The funny thing about Philly's alternative weekly newspapers is the utter unseriousness of their political commentary, most especially when they deign to be serious. It's all so reliably predictable -- one frequently need only take one look at a headline or byline to instantly know what one is about to read. Honestly, the alt-weeklies' politics makes for a cutesy, run-along-now diversion when measured next to the papers' otherwise sound (if somewhat occasionally overwritten) arts and music commentary.
That said, Brian Howard's editor's letter in this week's Philadelphia City Paper really does set a new standard for narcissism, vanity, and self-righteous sanctimoniousness masquerading as true political insight. It reads like a childish book report, and its tone represents everything I find distasteful about contemporary liberalism, even in this era of Bush administration excesses and disappointments. [Disclosure: I know Brian Howard. I went to college with him.]
Brian Howard hates war, you see. Passionately. So much so that he was "on the verge of shedding angry tears" at the dawn of the conflict in Iraq. It's such an admirable stand, really. So admirable I can't wait for him to weigh in on his opposition to kicking puppies, murdering your neighbor, and forgetting to call your mother on Mother's Day. But it goes deeper than that, gentle reader. See, Brian Howard once spent a few "intense months" in Cairo, where he interacted with "Muslims from a number of Middle Eastern countries." And guess what? He became friendly with -- wait for it -- "people with beliefs much different from my own but with concerns not so dissimilar." No! Really! It can't be! I was reminded of all those kids in Leningrad and Kiev during the 1980s, the ones you sometimes read about who wore blue jeans and listened to the Beatles and Tears for Fears at the clubs while openly wondering why Reagan and Gorbachev couldn't just shake hands and get on with that whole peace thingy because, you know, we're really not that different deep down, man, and peace in our time would only happen if people just sort of, you know, let it happen and stuff. Except, of course, for the inconvenient fact that the Soviet leadership had begun that decade by invading Afghanistan, much like it had been swallowing up the eastern bloc, Central America and even southeast Asia since the end of World War II (God, I miss the Cold War). Fast forward to today, where the Iranians are about to go nuclear at a time when their president consistently makes idle boasts about wiping one of his neighbors off the map, to say nothing of entire cultures who are rapidly reproducing while simultaneously raising many of their children to strap bombs to their waists before sending them into pizza parlors and nightclubs to blow up grandmothers and teenagers. Look, one can argue reasonably about whether Iraq was the proper front for the current conflict, but the sad fact of life is that war is a perpetual part of the human condition. The only way 9/11 really "changed everything" was by reminding us once again of this unfortunate reality. But Brian Howard is conspicuously silent about all that and what to possibly do about it, since it would requite actually thinking and understanding something that doesn't directly concern him.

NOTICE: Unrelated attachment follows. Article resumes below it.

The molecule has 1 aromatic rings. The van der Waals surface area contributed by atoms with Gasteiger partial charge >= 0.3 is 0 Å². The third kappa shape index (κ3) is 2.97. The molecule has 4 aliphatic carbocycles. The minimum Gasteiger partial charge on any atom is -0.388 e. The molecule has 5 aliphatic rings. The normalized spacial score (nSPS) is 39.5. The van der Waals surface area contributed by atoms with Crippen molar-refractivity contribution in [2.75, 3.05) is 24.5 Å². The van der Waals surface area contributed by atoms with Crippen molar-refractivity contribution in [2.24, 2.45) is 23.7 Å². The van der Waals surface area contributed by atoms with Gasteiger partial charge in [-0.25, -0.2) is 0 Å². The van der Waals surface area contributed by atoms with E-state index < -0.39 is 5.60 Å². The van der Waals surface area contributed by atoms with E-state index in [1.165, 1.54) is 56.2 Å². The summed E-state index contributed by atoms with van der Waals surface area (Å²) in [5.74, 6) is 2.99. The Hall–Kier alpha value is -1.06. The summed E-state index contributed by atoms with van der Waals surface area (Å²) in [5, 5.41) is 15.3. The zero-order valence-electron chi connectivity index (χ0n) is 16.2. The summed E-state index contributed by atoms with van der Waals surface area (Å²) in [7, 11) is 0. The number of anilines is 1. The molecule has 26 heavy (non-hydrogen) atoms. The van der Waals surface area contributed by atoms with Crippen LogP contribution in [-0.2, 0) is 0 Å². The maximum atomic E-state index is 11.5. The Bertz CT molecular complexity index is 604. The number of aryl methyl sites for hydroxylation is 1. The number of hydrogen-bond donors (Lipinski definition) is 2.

Now, I will give the City Paper credit for this: Doron Taussig's lengthy cover story interview with Bassam Sebti, an Iraqi who has come to the U.S. to study writing while leaving his family behind, is fascinating, thorough and nuanced. Many readers, in fact, will no doubt miss this little nugget toward the end of the piece: "...Bassam does not believe America should pull its troops immediately out of Iraq. He doesn't even believe that the invasion necessarily had to be a bad thing for Iraqis. He does believe that Americans and Iraqis will need to work together to build a better Iraq, and if that's going to happen, Americans will need to pressure their leaders to make better decisions, and offer more than blithe assurances that things are getting better." In other words, despite having endured more direct misery than any of us will ever know, Bassam Sebti is still thinking about the long-term stakes. He's remarkably aware of what lies beyond the here and now. His part of the world, perhaps more so than ours, needs more people like him.
But Brian Howard, in trying to draw on the human toll of the Iraq War as if he were the first to think of such a thing, only insults Sebti's (and his readers') intelligence when he writes: "It's important to see this war, when we do bother to see it, to look beyond explosions and try to imagine the hell living through this war for the last five years has been for families, civilians in Iraq. Reading Bassam's story brought a lot of that back for me." Good to know, pal. Good to know.
That's not even the worst of it, though. See, Brian Howard wonders, just after Memorial Day, how many of us even realize we're in a war. He then proceeds to point out that he spent Memorial Day weekend vacationing in Maine with his girlfriend's family, a jaunt that included a swing by the Bush family compound in Kennebunkport, which his girlfriend's father "saluted" as he drove past. Got that, gentle reader? Brian Howard is thinking about the war. Brian Howard hates the war. Brian Howard hates George W. Bush. And Brian Howard hates you for not thinking about all this as much as he does, even as he's happily sticking his feet in the sand, smug with his own sense of moral superiority.